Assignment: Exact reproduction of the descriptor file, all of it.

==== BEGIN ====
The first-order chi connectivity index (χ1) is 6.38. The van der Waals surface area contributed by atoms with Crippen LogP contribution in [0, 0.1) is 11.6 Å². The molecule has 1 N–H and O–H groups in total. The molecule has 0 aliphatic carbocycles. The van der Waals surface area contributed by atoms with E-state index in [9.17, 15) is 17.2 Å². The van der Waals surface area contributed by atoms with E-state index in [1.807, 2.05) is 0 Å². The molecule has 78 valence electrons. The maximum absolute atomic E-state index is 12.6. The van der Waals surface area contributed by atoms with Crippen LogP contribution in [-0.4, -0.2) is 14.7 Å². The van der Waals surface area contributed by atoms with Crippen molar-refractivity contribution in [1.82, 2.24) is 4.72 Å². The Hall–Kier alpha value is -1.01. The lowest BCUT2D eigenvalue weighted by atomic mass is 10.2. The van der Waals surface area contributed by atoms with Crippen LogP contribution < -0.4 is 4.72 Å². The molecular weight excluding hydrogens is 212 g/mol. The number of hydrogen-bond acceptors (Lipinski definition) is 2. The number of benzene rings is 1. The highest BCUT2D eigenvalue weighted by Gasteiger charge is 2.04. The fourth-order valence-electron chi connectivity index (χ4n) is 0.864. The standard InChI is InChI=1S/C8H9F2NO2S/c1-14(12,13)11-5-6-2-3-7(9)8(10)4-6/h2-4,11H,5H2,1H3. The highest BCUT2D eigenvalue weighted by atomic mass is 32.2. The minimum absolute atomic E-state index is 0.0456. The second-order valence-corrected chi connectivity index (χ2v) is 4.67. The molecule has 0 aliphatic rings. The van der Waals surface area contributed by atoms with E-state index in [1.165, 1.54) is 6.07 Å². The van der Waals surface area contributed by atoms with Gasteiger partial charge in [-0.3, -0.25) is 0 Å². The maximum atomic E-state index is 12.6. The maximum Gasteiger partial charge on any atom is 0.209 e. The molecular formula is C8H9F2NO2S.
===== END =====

The first-order chi connectivity index (χ1) is 6.38. The van der Waals surface area contributed by atoms with Crippen LogP contribution in [0, 0.1) is 11.6 Å². The molecule has 1 N–H and O–H groups in total. The molecule has 0 aliphatic carbocycles. The van der Waals surface area contributed by atoms with E-state index in [9.17, 15) is 17.2 Å². The van der Waals surface area contributed by atoms with E-state index in [1.807, 2.05) is 0 Å². The molecule has 78 valence electrons. The maximum absolute atomic E-state index is 12.6. The van der Waals surface area contributed by atoms with Crippen LogP contribution in [-0.4, -0.2) is 14.7 Å². The van der Waals surface area contributed by atoms with Crippen molar-refractivity contribution in [1.82, 2.24) is 4.72 Å². The Hall–Kier alpha value is -1.01. The lowest BCUT2D eigenvalue weighted by atomic mass is 10.2. The van der Waals surface area contributed by atoms with Crippen LogP contribution < -0.4 is 4.72 Å². The molecular weight excluding hydrogens is 212 g/mol. The number of hydrogen-bond acceptors (Lipinski definition) is 2. The number of benzene rings is 1. The highest BCUT2D eigenvalue weighted by Gasteiger charge is 2.04. The fourth-order valence-electron chi connectivity index (χ4n) is 0.864. The standard InChI is InChI=1S/C8H9F2NO2S/c1-14(12,13)11-5-6-2-3-7(9)8(10)4-6/h2-4,11H,5H2,1H3. The highest BCUT2D eigenvalue weighted by atomic mass is 32.2. The minimum absolute atomic E-state index is 0.0456. The second-order valence-corrected chi connectivity index (χ2v) is 4.67. The molecule has 0 aliphatic rings. The van der Waals surface area contributed by atoms with E-state index in [1.165, 1.54) is 6.07 Å². The van der Waals surface area contributed by atoms with Gasteiger partial charge in [-0.3, -0.25) is 0 Å². The maximum atomic E-state index is 12.6. The maximum Gasteiger partial charge on any atom is 0.209 e. The molecular formula is C8H9F2NO2S.